Murphysboro was also fun to visit, as it was impacted by the 1925 Tri-State Tornado, where almost 700 people across Missouri, Illinois, and Indiana were killed in a single tornado. The town still holds the record for most fatalities in a single city from a tornado at 234. This crosses into one of my other quirky historical interests, which is natural disasters. The trip allowed me to visit my folks for a few days and relax a bit from the demands of teaching and class, as well as network for future job and publishing opportunities. Plus, I met James Swan, author of Chicago’s Irish Legion:  The 90th Illinois Volunteers in the Civil War, who came to my panel. I took the opportunity to purchase his book and have him sign it (the dust jacket tore a little in transit back to North Dakota, thanks Delta). I fielded a few good questions that opened up areas of inquiry that I had not considered before, so the rewards go beyond a line on the CV. All in all, it was a great trip and I encourage those in Illinois to consider the next symposium April 26-28, 2012 in East Peoria, with the theme “Contested Lands:  1673-1840.” The deadline for submission is October 15, 2011. For more information, contact William Furry at 217-525-2781.

Upon my return to Grand Forks (it snowed while I was away), I presented my lecture on Creating Armies in my History 103 class. I broke from the usual form of lecture and team-taught with my friend and fellow reenactor Stuart Lawrence. We used some of our reenacting equipment to conduct a object-based presentation on the lives of soldiers and what training was like for them, which allowed me to combine a bit of material culture and dress up in period attire. Whether it was effective in helping them understand remains to be seen, but I figure it is a nice change of pace and helps the visual and tactile learners anyway. I am working on some book reviews and will be again appearing on local talk radio to chat about the war on the same day as the next meeting of the Northern Plains Civil War Round Table, where I will present on the Camp Jackson Affair and Civil War Missouri. If you are in the Grand Forks area, come to the E. Grand Forks VFW at 7:00 PM on Tuesday, May 3 and join our group and listen to my talk.

Finally, I have joined the 21st century a bit more. Those of you with smart phones, which does not include me, can now access my blog via the QR that I placed in the sidebar. Until next time, keep researching and I will leave you with the paper that I presented in Illinois.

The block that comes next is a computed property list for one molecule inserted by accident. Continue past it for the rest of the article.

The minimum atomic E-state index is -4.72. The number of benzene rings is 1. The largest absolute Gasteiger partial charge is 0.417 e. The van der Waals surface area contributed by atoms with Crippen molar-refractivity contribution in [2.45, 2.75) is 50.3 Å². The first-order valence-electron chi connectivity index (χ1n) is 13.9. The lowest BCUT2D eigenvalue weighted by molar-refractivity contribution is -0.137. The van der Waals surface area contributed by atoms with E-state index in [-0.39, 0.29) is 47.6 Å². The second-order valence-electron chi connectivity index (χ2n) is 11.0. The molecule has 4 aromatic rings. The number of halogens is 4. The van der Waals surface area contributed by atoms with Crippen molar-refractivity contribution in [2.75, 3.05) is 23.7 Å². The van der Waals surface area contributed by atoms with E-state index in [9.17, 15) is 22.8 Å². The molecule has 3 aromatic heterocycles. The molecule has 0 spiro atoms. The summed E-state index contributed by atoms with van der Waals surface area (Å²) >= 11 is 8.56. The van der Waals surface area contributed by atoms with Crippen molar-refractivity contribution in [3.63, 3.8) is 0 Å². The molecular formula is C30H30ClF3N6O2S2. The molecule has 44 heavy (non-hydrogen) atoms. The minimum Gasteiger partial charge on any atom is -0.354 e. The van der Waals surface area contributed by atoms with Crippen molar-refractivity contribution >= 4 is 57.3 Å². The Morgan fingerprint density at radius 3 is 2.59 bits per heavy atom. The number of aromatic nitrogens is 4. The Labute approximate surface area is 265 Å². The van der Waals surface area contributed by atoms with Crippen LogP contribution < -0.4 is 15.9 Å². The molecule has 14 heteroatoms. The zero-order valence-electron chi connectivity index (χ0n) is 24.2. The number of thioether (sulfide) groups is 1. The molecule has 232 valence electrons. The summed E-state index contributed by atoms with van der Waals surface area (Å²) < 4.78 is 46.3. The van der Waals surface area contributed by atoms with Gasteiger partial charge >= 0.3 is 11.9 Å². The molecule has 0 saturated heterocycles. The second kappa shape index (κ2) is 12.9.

War began 150 years ago today

I wanted to take a moment between getting a bit of work done for a class and finishing up some work in my class to remind you all the significance of today in our history. It was 150 years ago, in the early morning of April 12, 1861, that the Civil War commenced with the bombardment of Fort Sumter in Charleston, SC by forces of the Confederacy. While the argument can be made that the first shot in the war was the firing on The Star of the West, the attack on Sumter was the point at which the nation fell off the precipice towards war. Thus begins the four-year period of reflection, remembrance, and research on the war for its 150th anniversary. Later this week, I will write from scenic Illinois, as I will be flying home to present a paper at the Illinois State History Symposium in Carbondale on Thursday. Have a great evening and keep researching.

 

Fort Sumter

Bombardment of Fort Sumter (1861) by Currier & Ives (1837–1885).

 

 

Relaxing, Reenacting, and Back in the Swing of Things

Well, I have had a busy last couple weeks, despite the lack of content, which I apologize for. On August 13-15, I attended another reenactment with the 1st South Carolina Infantry, Company H at Pipestone, MN. It was a lot of fun and the weather was not as warm as Nashua, IA. What really made the event neat was going out around 7:30 AM that Saturday and having a morning tactical, which is where we had a battle against one another with no spectators. We then had our battles for the crowd. The first day was interesting, as Union forces “died” a bit too quickly, but the second day, we gave the crowd a good show. Unlike, Iowa, I did not take as many pictures, but do have a few.

Gathered around the fire.

Our camp

Early morning in camp

In the coming months, I am planning to get equipment to portray the Union side as well. In addition to attending Pipestone, I helped with a display at Heritage Days in E. Grand Forks, MN, where Stuart brought some of his collection.

I also spent some time at the lake relaxing and the semester began, with me teaching a section on US History to 1877. It’s a lot of fun and I am glad to be back in the swing of things. The Northern Plains Civil War Round Table is getting up and running, we are hosting the Northern Great Plains History Conference, which is featuring a few papers on the Civil War, and I am working on reviews of several books. Overall , it’s been a fun last few weeks.

Update on Grierson Days